I’ve had some time to reflect on DirectorsLab North. In many ways it was a unique opportunity- when would one ever get to sit and listen and reflect with another group of artists in such a way? When do we get to focus on nothing but theatre together? To question its constituent parts? I’ve never had the time to reflect on the practice of directing collaboratively before.

I asked a lot of questions on the lab. I came away with even more. But I think that’s theatre’s job and more specifically that is the job of a director: to look for the useful questions without dictating the answers. I’d like to talk about one of those questions here.

The question of the week was about art and activism- do we have a responsibility to be artists as well as activists? It’s a question that’s animated my entire career. I nearly didn’t become a director because of that question, because I wasn’t sure whether I needed to be an activist instead. To critically engage with the outcome of your work allows you to touch in with why you do it. This should be a constant process throughout one’s career. I was grateful to spend one week doing it.

One of the first talks we had was from an Artistic Director who had recently begun engaging with diversity at his building. I found the talk and the ideas he expressed frustrating because I felt that they were reactive rather than proactive. Waiting for the problem to become too big to ignore, rather than proactively making sure the problem could never arise. Out of my frustration and the conversation, I did learn something however. I am an activist. By wanting to create a more equal world, by actively working towards that in my theatre practice, I am working towards a political outcome. I believe all art is political if it tells a story about the world because stories create cultural narratives. Our actions in the world are based on the stories we know- bees have stung people and so we avoid them. Stories make the world.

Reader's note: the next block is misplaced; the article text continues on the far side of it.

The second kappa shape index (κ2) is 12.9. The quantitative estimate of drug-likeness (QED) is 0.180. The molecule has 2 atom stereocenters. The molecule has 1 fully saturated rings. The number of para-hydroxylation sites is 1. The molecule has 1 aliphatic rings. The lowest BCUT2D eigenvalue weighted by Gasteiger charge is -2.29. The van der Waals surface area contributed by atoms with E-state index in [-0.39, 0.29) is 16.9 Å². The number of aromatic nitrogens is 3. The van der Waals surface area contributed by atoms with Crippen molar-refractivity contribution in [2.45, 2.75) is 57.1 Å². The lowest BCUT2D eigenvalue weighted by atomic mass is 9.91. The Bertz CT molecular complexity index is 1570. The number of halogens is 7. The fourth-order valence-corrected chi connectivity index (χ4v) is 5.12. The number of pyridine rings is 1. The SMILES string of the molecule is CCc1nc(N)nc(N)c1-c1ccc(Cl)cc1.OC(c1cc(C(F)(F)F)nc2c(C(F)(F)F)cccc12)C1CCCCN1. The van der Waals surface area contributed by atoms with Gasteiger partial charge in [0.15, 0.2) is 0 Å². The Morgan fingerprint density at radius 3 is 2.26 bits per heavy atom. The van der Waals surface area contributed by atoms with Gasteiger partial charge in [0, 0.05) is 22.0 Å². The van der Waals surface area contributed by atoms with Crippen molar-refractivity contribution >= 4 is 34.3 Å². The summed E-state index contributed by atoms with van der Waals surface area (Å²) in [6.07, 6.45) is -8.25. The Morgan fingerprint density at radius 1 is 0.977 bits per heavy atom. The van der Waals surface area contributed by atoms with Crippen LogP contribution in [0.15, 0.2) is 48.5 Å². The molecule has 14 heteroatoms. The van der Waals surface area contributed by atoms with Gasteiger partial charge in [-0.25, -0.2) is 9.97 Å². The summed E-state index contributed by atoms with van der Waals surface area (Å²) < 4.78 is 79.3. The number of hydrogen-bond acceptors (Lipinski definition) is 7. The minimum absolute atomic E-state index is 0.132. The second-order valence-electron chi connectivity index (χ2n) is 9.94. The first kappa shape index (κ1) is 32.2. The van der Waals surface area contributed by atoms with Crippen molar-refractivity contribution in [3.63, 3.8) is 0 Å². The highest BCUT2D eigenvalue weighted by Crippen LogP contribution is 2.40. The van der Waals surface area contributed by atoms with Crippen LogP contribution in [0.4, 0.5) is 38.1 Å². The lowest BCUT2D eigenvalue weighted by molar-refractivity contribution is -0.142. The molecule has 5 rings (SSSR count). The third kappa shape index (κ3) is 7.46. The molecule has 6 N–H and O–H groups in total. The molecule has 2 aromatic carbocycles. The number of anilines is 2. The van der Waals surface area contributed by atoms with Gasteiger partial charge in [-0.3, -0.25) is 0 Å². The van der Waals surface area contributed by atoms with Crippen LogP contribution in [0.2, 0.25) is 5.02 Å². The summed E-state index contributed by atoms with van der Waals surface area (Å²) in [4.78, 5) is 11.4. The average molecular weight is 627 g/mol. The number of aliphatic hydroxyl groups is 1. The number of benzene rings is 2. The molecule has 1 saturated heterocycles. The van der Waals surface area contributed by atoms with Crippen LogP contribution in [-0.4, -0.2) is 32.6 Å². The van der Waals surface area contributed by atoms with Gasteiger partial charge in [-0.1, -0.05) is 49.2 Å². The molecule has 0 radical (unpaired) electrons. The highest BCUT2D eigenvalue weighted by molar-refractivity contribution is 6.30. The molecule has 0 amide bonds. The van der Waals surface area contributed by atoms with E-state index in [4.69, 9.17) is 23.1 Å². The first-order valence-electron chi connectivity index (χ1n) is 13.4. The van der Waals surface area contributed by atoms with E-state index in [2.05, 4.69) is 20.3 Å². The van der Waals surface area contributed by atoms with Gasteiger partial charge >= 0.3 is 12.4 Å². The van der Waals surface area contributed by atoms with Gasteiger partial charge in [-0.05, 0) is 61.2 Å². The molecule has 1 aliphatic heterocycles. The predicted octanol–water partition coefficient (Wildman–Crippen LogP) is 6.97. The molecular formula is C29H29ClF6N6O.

"We must all take responsibility for our art because it doesn’t exist in a vacuum"

This is what became clearer to me at DirectorsLab North. We must all take responsibility for our art because it doesn’t exist in a vacuum. By choosing to tell one story, we are choosing not to tell another. By representing one group more than any other, we are leaving people unable to see themselves reflected on stage. Art is activism, whether we like it or not. Once we know that, we need to start asking hard questions of others and ourselves. What is the purpose of theatre? Who do we make work for? Asking these questions together as artists, taking the time to step back and re-evaluate collaboratively, this was the gift of the lab. I am grateful for it. 

 

About Anthony:

Anthony Simpson-Pike is a theatre-maker and dramaturg whose directing credits include Over to You (Tamasha Theatre), Dreamless Sleep (Bunker), Loyalty and Dissent (Tamasha Theatre/Rich Mix/ National Archives), Welcome to England (Young Court, Royal Court), Detox (Artistic Directors of the Future), Pandora (Peckham Pelican/Zedel/New River Studios), Coma (Southwark Playhouse), Something to Say (St James Theatre), Plunder (Fresh Direction, Young Vic), Camp (Etcetera Theatre/Bussey Building), One for the Road and New World Order (Site- specific).

His credits as assistant director include Parallel Macbeth directed by Caroline Byrne (Young Vic), Father Comes Home from the Wars, Parts 1, 2 and 3 directed by Jo Bonney (Royal Court), Much Ado About Nothing directed by Matthew Dunster (Shakespeare's Globe) and Ear for Eye directed by debbie tucker green (Royal Court).

Anthony trained at National Youth Theatre, and through the Young Vic Director's Program and was a finalist for the JMK award in 2017. He is the Associate Director at the Gate Theatre.